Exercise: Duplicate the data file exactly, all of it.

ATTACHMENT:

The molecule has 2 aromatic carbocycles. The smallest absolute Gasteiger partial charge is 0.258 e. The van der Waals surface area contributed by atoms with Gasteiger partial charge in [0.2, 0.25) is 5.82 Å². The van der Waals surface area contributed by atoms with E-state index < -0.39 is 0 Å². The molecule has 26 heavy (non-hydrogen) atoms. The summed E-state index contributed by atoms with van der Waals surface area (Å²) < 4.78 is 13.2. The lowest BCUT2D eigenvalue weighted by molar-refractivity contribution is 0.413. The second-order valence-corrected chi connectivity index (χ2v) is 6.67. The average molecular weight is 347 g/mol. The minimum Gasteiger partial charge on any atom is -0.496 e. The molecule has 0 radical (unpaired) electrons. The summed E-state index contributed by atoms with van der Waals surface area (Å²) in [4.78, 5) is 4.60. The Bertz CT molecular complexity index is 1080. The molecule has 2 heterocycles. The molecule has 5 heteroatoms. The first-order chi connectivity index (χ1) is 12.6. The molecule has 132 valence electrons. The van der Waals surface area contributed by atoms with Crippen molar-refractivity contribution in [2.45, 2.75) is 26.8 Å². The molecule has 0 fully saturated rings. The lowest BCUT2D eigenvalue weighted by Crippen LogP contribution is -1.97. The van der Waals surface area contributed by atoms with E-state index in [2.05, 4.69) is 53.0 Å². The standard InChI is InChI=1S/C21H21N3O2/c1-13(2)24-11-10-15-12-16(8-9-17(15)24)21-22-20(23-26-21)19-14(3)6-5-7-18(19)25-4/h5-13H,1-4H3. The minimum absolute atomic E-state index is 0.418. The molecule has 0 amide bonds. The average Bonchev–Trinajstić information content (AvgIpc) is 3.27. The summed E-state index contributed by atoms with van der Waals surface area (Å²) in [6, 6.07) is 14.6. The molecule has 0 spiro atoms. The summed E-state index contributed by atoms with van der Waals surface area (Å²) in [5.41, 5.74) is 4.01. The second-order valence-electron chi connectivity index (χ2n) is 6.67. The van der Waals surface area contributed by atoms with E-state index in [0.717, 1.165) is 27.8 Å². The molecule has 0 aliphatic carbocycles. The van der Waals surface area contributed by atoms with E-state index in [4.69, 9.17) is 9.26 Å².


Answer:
The molecule has 2 aromatic carbocycles. The smallest absolute Gasteiger partial charge is 0.258 e. The van der Waals surface area contributed by atoms with Gasteiger partial charge in [0.2, 0.25) is 5.82 Å². The van der Waals surface area contributed by atoms with E-state index < -0.39 is 0 Å². The molecule has 26 heavy (non-hydrogen) atoms. The summed E-state index contributed by atoms with van der Waals surface area (Å²) < 4.78 is 13.2. The lowest BCUT2D eigenvalue weighted by molar-refractivity contribution is 0.413. The second-order valence-corrected chi connectivity index (χ2v) is 6.67. The average molecular weight is 347 g/mol. The minimum Gasteiger partial charge on any atom is -0.496 e. The molecule has 0 radical (unpaired) electrons. The summed E-state index contributed by atoms with van der Waals surface area (Å²) in [4.78, 5) is 4.60. The Bertz CT molecular complexity index is 1080. The molecule has 2 heterocycles. The molecule has 5 heteroatoms. The first-order chi connectivity index (χ1) is 12.6. The molecule has 132 valence electrons. The van der Waals surface area contributed by atoms with Crippen molar-refractivity contribution in [2.45, 2.75) is 26.8 Å². The molecule has 0 fully saturated rings. The lowest BCUT2D eigenvalue weighted by Crippen LogP contribution is -1.97. The van der Waals surface area contributed by atoms with E-state index in [2.05, 4.69) is 53.0 Å². The standard InChI is InChI=1S/C21H21N3O2/c1-13(2)24-11-10-15-12-16(8-9-17(15)24)21-22-20(23-26-21)19-14(3)6-5-7-18(19)25-4/h5-13H,1-4H3. The minimum absolute atomic E-state index is 0.418. The molecule has 0 amide bonds. The average Bonchev–Trinajstić information content (AvgIpc) is 3.27. The summed E-state index contributed by atoms with van der Waals surface area (Å²) in [6, 6.07) is 14.6. The molecule has 0 spiro atoms. The summed E-state index contributed by atoms with van der Waals surface area (Å²) in [5.41, 5.74) is 4.01. The second-order valence-electron chi connectivity index (χ2n) is 6.67. The van der Waals surface area contributed by atoms with E-state index in [0.717, 1.165) is 27.8 Å². The molecule has 0 aliphatic carbocycles. The van der Waals surface area contributed by atoms with E-state index in [4.69, 9.17) is 9.26 Å².